The most hallucinatory of war films, The Return of the King concludes the Lord of the Rings trilogy with a burst of smoky grandeur. As our suffering Frodo (Elijah Wood), his faithful Sam (Sean Astin), and the grotesque Gollum (Andy Serkis) continue on their mission behind enemy lines, Gondor is besieged. Will the United Nations of Middle Earth be too late? As a wizard tells an elf—or is it vice versa?—it’s “the great battle of our time.”
Be that as it may, Peter Jackson’s hobbit epic is certainly the greatest feat of pop movie magic since Titanic—albeit more boy’s tale than romance. Speaking as a deprogrammed, once-upon-a-time Tolkien cultist, I imagine that fans will be ecstatic. The multifarious characters all come to fruition; even if the movie hadn’t had the mystical good fortune to coincide with the wars against the Taliban and Saddam Hussein, its complex mythology would still have the inevitability (and superior CGI) of a perfect storm. Truly, the whole is greater than the sum of its parts; it’s fruitless to point out that Jackson’s magnum opus is hermetic and overdetermined, lacking the visionary chutzpah and demented social energy that characterized the great pulp fantasies created by Fritz Lang in the 1920s, Die Nibelungen and Metropolis.
What else is there to compare this to? The Matrix trilogy imploded; the Star Wars series seems but a pale Tinkertoy Tolkien imitation. For three and a half hours, Jackson deploys multitudes of digital and digitally enhanced creatures—not just orcs and ents, but dive-bombing pterodactyls, Humvee mega mastodons, dragonic battering rams, lava ogres, and the scariest spider that ever spun a web. Conflict is eternal. The extravagant battle scenes are spiced with flash-forward telepathies and enlivened by stray shards of character psychology: Gollum’s divided consciousness, Frodo’s anxious paranoia, the filial conflict between the grand grouch of Gondor (John Noble) and his son Faramir (David Wenham), the fiery torch carried for Aragorn (Viggo Mortensen) by the amazon Rohan babe (Miranda Otto).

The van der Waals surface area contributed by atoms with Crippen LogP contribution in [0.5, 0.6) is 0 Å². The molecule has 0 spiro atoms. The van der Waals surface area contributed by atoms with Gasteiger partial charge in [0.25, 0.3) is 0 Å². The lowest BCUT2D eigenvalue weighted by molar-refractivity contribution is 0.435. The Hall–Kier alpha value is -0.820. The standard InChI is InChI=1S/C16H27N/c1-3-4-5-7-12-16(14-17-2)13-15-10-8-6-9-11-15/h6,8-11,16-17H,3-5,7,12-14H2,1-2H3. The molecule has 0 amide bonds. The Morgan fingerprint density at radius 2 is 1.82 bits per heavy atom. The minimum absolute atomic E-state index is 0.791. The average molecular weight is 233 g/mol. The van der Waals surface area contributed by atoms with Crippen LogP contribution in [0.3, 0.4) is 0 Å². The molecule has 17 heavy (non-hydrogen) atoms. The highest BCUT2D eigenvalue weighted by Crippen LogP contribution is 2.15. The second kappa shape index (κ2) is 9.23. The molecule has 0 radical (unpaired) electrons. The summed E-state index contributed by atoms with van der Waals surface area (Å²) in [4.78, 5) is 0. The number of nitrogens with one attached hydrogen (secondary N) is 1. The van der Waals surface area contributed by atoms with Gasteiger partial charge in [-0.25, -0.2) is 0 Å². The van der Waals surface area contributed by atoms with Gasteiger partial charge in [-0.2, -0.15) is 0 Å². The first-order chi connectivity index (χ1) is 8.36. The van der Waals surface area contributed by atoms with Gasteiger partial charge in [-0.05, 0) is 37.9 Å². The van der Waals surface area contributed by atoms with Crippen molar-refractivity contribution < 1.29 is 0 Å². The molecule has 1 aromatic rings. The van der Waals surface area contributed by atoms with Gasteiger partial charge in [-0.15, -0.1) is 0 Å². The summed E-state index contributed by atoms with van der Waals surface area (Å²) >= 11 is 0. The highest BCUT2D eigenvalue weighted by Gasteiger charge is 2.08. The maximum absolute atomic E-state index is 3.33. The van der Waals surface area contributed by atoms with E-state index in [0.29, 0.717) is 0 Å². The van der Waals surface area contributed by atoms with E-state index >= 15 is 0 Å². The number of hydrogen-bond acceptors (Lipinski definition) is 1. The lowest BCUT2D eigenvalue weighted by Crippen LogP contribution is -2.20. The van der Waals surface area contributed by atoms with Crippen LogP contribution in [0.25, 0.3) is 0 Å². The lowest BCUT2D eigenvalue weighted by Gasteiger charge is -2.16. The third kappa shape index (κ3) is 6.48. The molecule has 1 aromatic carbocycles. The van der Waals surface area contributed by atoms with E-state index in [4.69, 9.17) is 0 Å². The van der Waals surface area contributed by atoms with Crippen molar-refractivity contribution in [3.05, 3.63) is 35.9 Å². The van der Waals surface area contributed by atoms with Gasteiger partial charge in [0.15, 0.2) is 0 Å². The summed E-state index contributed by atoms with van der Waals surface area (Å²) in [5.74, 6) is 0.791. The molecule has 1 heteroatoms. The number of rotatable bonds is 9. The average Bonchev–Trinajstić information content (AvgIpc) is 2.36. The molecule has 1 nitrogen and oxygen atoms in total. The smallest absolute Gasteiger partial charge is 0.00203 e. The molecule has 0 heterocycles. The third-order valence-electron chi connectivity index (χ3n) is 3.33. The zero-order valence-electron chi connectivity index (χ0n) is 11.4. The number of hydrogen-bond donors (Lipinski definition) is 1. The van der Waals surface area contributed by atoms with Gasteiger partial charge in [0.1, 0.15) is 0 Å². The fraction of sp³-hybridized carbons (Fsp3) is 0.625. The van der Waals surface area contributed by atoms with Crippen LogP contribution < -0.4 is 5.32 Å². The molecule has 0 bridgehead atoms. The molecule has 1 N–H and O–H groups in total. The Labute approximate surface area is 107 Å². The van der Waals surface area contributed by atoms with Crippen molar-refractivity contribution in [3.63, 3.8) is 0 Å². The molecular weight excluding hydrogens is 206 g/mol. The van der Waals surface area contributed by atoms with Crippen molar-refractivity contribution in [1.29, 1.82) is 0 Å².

Look, don’t listen. (Aragorn’s Agincourt speech is not exactly Shakespeare.) And, as Pippin learns from the peep stone, don’t look at anything too long ere it begins to look back. The natural wonders of New Zealand notwithstanding, Jackson’s visuals have a fusty, storybook quality. The besieged citadel Minas Tirith is a splendid Dubrovnik-like stone city, but in more contemplative moments, the production design tends toward the chintzy. The elf forest has the feel of an emptied-out tropical resort; the interiors have the cloying quality of a Victorian faerie painting. Yet, with four or five narratives to follow, there probably hasn’t been so much parallel action in any movie since the Birth of a Nation or even Intolerance. It’s so addictive that The Return of the King suffers when it returns to ordinary two-story suspense—not that the climactic cataclysm isn’t suitably colossal, as the Black Tower crumbles, the Black Land collapses, Mount Doom erupts, and the Great Eye explodes.
In short, this Krakatoa is at once exhausting and riveting. It’s a technological marvel, and for those not with the program, a bit of a bore. And that’s before the interminable farewells, Celtic airs, longing looks, Shire celebrations, and expeditions into a New Age sea of light that make up the lugubrious closer. The Ring trilogy may be fiercely chaste, but its hobbituary denouement is gayer than anything in Angels in America. Now, there’s a scenario worthy of Lang. Watching Angels on TV, I couldn’t help but wonder how many people might be prepared to graduate from Tolkien’s millennial fantasy to Kushner’s.
“Where the Boys Are: Girl talk with Lord of the Rings screenwriter Philippa Boyens” by Laura Sinagra